Health: Smoking in public places is among the contentious issues in most towns globally. When discussing whether smoking in public places should be banned, there exist stronger reasons supporting the motion than there are against it. At the top of the list, health concerns are the most obvious reason for banning smoking in public places. Active smokers consume only 25% of the content while the rest is involuntarily consumed by passive smokers (Jones et al., 2015). This means that health risks associated with the smoking increase due to smoking in public. In as much as public spaces should be available to anyone for any use, the health of the society is deeply jeopardized by the habit of smoking in public.
Another reason for banning smoking in public is the improper disposal of cigarette blunts in the environment. In several cases, fire accidents have resulted from recklessness disposal of the cigars leading to uncontainable fires. The fire accidents not only damage property but they also scar the environment leaving it ugly. Still on the environmental concern, smoking in public leaving the lingering smoke in areas that are meant to be conducive for use to everyone (Emont et al., 2017). Banning smoking in public places, therefore, goes a long way in creating clean workplaces, conducive resting places, and social places as should be.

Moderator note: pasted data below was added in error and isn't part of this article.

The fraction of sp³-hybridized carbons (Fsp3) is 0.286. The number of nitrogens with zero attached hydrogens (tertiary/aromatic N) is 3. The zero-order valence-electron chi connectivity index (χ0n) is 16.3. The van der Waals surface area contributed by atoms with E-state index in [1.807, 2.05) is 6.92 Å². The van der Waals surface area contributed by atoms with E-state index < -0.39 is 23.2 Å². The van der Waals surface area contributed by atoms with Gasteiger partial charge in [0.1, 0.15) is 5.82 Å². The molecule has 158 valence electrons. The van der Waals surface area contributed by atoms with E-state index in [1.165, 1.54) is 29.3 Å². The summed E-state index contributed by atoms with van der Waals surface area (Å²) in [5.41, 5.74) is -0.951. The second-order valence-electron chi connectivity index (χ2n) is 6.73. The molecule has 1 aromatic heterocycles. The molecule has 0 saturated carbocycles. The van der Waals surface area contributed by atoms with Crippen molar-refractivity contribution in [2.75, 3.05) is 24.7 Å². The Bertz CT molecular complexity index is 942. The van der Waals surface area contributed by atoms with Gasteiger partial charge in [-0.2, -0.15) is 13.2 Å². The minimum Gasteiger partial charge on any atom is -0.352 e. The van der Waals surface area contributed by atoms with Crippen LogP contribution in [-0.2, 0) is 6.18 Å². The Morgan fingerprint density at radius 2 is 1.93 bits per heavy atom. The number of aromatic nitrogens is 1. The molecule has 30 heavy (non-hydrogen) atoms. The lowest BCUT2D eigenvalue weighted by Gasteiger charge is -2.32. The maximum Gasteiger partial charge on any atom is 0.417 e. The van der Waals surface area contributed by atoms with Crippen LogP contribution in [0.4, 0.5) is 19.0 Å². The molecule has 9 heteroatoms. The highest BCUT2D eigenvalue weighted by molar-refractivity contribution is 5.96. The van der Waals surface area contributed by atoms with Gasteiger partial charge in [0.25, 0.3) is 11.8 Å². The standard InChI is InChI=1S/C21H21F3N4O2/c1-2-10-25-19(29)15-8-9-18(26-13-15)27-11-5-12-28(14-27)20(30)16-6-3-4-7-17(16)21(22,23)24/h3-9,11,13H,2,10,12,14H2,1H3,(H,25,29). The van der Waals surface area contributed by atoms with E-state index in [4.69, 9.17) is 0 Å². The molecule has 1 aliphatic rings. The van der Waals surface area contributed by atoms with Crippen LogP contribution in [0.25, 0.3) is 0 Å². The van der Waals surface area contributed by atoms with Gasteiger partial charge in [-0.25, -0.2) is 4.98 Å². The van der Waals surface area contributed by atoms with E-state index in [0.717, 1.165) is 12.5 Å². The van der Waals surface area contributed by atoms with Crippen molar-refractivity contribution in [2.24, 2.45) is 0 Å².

The effects of smoking in public places are much more significant than the health and environmental concerns. There is a long-term price to pay from this because of the influence that young generations are exposed to causing them to try the smoked substances. Besides this, heavy financial costs incurred in treating the disease are detrimental to economic growth and even households. In consideration of these reasons, smoking in public places should be banned.
Emont, S., Corcoran, R., Giovino, G., Pierce, J. P., Waller, M., & Davis, R. (2017). Public attitudes about cigarette smoking: Results from the 1990 Smoking Activity. Public Health Reports, 109(1), 125.
Jones, A. M., Laporte, A., Rice, N., & Zucchelli, E. (2015). Do public smoking bans have an impact on active smoking? Evidence from the UK. Health economics, 24(2), 175-192.